Until it gets knocked over and loses one of those spindly rigor mortis legs, it's a keeper.
New post up on William P. Reimann's website, with a click-through to the newest uploaded image. It's a drawing he made for me a few years back, done during the visit when I hassled him to produce individual drawings for each of his five grandchildren. He did those... then made one for me as well.
<= Drawing of Kudus, dedicated to Katya
One of my greatest pleasures in webmastering my father's site is that I get to spend time looking at, and thinking about, his artwork and his creativity.
Getting to take a fresh, close look at this particular drawing (which is, I believe, the only piece of art Dad has, to date, signed/dedicated to me personally) while I struggled to get a good photo allowed me a chance to bring some new thoughts forward today.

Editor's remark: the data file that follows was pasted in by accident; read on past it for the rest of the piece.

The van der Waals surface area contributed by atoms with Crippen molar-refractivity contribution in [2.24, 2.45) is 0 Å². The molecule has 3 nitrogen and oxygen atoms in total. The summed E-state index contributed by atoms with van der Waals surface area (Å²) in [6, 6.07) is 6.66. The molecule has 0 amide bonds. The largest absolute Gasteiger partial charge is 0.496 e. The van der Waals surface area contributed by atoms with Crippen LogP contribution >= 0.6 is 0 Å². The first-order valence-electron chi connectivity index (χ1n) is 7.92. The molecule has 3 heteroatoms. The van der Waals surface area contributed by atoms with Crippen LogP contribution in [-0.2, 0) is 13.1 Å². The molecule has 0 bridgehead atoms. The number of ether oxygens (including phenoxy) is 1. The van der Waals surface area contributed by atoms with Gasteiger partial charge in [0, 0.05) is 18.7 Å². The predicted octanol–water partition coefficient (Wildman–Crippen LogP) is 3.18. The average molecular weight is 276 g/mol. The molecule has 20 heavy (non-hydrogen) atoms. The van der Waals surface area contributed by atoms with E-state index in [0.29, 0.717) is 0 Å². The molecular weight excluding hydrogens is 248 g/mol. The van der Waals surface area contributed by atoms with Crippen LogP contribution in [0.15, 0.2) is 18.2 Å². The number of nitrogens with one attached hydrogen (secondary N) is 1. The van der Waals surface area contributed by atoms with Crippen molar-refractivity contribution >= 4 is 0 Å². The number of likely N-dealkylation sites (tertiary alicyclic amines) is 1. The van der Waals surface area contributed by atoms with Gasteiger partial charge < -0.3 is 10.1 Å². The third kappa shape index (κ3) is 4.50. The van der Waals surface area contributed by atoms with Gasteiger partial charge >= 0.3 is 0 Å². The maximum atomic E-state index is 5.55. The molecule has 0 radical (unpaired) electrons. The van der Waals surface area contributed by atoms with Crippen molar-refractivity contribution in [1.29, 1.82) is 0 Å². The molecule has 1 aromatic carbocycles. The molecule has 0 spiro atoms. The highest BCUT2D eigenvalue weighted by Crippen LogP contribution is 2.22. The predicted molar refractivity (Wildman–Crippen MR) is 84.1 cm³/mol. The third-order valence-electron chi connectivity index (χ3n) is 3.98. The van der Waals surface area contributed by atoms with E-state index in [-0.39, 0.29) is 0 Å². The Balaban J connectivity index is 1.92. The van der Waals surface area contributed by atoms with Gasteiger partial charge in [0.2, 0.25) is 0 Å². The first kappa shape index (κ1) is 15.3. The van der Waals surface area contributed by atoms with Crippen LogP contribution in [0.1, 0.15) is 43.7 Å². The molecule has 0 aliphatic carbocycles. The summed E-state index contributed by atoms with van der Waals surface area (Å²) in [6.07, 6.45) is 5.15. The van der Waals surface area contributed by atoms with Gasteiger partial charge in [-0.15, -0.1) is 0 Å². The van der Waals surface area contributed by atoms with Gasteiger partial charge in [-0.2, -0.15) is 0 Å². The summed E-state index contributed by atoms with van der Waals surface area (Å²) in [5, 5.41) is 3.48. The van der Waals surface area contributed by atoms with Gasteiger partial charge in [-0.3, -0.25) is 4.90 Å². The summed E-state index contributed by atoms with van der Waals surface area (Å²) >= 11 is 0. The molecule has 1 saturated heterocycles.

Time passes so quickly.
One of the (minor but enduring) regrets in my life is that I have seldom taken the time out to hassle/remind/NAG my Dad to produce personal works for myself and my children. This really is something I need to remind myself to do, particularly insofar as the kids are concerned.
It's so easy to forget that my children never knew my father prior to his retirement from teaching at Harvard. They never saw him at work on one of his monumentally scaled sculptures. That whole part of his life--forty years or fifty years--is something they can only know from stories.
He continues to do (in my opinion) amazing work and beautiful sculptures, but the exhausting, mind-bogglingly large pieces are no longer where his focus lies. So--it's up to me to share the stories, or to make sure that my kids know how much fun his and my own life have been, working as artists.
The updates to the Will Reimann website are for everyone, but at their heart, they are in a big way about making Dad knowable to his grandchildren.
"I don't like yours. It makes mine look bad...
Now nobody is going to vote for mine!"
"I think you cheated. And that's what everyone else
in our class is thinking too!"